SOURCE: IDWeek, news release, Oct. 9, 2014
THURSDAY, Oct. 9, 2014 (HealthDay News) -- New research finds that children who are hospitalized get discharged sooner and come back less often when hospitals take extra efforts to control treatment that uses antibiotics.
Some hospitals and other medical facilities have embraced "stewardship programs" designed to make it harder for physicians to prescribe antibiotic medications without a good reason. While antibiotics can often effectively treat and cure infections, their overuse has allowed certain germs to develop resistance and keep people sick despite the use of powerful drugs.
"Studies have shown stewardship programs reduce antibiotic use and decrease the risk of antibiotic resistance, but this is the first to demonstrate that these programs actually reduce length of [hospital] stay and readmission in children," said Dr. Jason Newland, study lead author and medical director of patient safety and systems reliability at Children's Mercy Hospital in Kansas City, Mo.
The findings are scheduled for presentation Thursday in Philadelphia at a joint meeting of the Infectious Diseases Society of America, Society for Healthcare Epidemiology of America, HIV Medicine Association and Pediatric Infectious Diseases Society.
"These findings reinforce the health benefits of antibiotic stewardship programs for some of our most vulnerable patients. It's clear that more hospitals should invest their resources in implementing such programs," Newland said.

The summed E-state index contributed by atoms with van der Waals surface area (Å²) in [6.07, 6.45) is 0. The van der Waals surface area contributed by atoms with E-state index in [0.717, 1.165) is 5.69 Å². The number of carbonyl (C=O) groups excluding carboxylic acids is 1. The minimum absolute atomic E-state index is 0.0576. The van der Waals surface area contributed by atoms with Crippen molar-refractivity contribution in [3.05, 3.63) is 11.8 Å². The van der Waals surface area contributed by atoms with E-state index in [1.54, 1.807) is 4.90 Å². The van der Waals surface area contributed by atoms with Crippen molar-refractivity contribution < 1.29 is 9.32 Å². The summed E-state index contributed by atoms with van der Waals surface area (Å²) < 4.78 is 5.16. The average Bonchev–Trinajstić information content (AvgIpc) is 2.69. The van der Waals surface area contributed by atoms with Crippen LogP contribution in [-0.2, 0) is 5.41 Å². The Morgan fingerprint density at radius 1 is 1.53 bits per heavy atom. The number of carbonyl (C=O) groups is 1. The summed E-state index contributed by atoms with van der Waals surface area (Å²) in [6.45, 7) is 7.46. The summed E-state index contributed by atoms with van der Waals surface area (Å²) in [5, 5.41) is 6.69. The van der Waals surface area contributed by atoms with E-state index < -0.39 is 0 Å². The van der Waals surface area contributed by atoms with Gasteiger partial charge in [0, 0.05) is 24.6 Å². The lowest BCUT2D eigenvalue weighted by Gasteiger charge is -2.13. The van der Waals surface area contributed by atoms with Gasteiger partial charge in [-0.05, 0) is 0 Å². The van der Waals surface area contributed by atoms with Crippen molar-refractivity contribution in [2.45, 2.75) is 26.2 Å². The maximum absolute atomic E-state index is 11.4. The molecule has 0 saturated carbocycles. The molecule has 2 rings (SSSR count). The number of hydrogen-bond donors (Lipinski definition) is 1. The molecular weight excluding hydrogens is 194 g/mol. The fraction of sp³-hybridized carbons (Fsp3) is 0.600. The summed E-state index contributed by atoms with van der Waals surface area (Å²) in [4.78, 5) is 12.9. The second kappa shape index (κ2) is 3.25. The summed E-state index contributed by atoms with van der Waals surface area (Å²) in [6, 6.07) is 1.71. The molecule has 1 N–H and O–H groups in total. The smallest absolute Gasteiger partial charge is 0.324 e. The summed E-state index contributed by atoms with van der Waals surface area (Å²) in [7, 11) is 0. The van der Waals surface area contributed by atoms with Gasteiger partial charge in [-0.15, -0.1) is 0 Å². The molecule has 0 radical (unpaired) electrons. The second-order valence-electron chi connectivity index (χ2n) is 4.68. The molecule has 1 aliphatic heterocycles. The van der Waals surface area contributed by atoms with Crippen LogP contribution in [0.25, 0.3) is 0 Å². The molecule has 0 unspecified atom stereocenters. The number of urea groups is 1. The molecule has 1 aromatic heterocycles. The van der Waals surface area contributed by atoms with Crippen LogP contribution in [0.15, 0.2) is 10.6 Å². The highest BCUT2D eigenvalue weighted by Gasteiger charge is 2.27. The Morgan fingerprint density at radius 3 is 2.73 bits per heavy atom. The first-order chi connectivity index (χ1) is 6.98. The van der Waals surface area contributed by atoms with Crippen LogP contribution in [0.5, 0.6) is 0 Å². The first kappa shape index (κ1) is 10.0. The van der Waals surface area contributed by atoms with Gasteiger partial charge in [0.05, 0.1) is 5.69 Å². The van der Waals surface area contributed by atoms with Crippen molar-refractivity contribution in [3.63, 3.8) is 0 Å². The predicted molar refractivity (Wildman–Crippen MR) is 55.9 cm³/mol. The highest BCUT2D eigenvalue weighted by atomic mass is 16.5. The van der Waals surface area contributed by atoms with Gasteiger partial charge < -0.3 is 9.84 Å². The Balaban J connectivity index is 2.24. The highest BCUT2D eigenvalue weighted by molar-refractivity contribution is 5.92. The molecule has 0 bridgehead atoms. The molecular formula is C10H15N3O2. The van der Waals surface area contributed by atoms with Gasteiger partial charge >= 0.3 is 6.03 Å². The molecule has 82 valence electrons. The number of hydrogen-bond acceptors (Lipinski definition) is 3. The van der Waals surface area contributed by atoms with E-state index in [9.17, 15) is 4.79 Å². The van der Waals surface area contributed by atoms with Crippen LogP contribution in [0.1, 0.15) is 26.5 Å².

The study findings are based on statistics over five years at Children's Mercy Hospital. For 17 percent of 7,000 children, the hospital recommended changes to the use of prescription antibiotics. They could be discontinued, have the dose changed or be switched to another medication; it was up to the physician to figure out whether to make any adjustment.
When doctors followed the recommendations, kids without complex chronic health issues stayed in the hospital for shorter periods (an average of 68 hours versus 82 hours), and the children were less likely to be readmitted.
"Skeptics say stopping the antibiotics and sending the kids home sooner will lead to more children being readmitted, but we didn't find that," Newland said in a meeting news release. "What we found was that kids were being taken off unnecessary antibiotics sooner and in a safe manner."
The data and conclusions of research presented at meetings are typically considered preliminary until published in a peer-reviewed journal.
For more about antibiotic resistance, see the U.S. Centers for Disease Control and Prevention.